Danish Recycling Center . Copenhagen

BIG . + archdaily

As a society, our investment in waste management usually ends up as utilitarian facilities of concrete boxes that constitute gray areas on our city maps. What if they could become attractive and lively urban spaces in the neighborhoods they form part of?

In Denmark 42% of the waste is recycled. Only 6% ends in a landfill. At the core of the effort to enhance the resource extraction from household waste are the recycling stations, where people and professionals can drop off their recyclable waste for free—and scavenge the leftovers of their fellow citizens.
Sydhavns Recycling Center is designed as a public space rather than a piece of infrastructure. The man-made hill holds facilities for fitness, viewpoints, running tracks, and picnic areas. From the ridge of the crater you can look into the recycling square and learn about the journey of recycled materials graphically illustrated on the inside of the crater wall.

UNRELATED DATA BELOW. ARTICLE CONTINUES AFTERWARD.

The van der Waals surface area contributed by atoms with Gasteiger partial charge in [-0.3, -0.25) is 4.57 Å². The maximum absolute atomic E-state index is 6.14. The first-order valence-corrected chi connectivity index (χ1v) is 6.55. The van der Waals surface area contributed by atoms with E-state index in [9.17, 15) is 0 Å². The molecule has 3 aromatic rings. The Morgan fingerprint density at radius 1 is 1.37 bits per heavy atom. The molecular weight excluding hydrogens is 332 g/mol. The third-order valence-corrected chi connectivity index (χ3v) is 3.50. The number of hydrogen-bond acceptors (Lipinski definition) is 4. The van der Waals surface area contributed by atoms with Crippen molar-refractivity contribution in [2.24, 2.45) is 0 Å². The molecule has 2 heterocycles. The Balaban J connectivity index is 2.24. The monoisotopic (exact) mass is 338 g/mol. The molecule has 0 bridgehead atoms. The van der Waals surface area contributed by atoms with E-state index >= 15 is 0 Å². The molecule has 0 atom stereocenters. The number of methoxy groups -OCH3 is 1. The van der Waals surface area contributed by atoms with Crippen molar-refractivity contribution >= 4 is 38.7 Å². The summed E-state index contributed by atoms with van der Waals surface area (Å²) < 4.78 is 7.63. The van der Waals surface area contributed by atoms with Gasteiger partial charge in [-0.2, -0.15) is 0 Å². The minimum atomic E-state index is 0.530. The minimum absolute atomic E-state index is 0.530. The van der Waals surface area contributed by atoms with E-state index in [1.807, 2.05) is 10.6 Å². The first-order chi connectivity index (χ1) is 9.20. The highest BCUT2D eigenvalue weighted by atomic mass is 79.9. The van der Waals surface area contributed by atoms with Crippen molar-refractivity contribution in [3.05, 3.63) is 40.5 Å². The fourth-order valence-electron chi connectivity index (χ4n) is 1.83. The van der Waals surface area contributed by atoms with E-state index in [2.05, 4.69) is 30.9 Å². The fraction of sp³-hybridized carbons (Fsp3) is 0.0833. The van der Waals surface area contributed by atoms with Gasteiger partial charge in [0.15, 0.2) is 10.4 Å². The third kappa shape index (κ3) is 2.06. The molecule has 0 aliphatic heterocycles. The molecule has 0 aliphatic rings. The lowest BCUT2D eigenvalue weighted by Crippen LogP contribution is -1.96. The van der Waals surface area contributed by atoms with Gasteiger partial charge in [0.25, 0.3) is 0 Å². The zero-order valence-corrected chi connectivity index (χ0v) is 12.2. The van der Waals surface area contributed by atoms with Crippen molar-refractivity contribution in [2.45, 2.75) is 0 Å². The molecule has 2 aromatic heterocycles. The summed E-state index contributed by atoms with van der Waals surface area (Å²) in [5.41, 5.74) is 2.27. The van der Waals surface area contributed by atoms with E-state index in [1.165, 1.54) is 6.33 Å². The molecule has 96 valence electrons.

In its simplest form the recycling station is a way to start thinking of our cities as integrated manmade ecosystems, where we don’t distinguish between the front and back of house. But rather orchestrate all aspects of daily life—from consumption to recycling, from infrastructure to education, from the practical to the playful—in a single integrated urban landscape of work and play.

Architects: BIG
Location: Copenhagen, Denmark
Partners In Charge: Bjarke Ingels, David Zahle
Project Leader: Nanna Gyldholm Møller
Design Team: Julian Salazar, Jesper Henriksen, Karol Borkowski, Paolo Venturella, Tiago Sa, Rasmus Pedersen, Romain Pequin, Tobias Hjortdal
Client: Amagerforbrænding
Area: 1500.0 sqm

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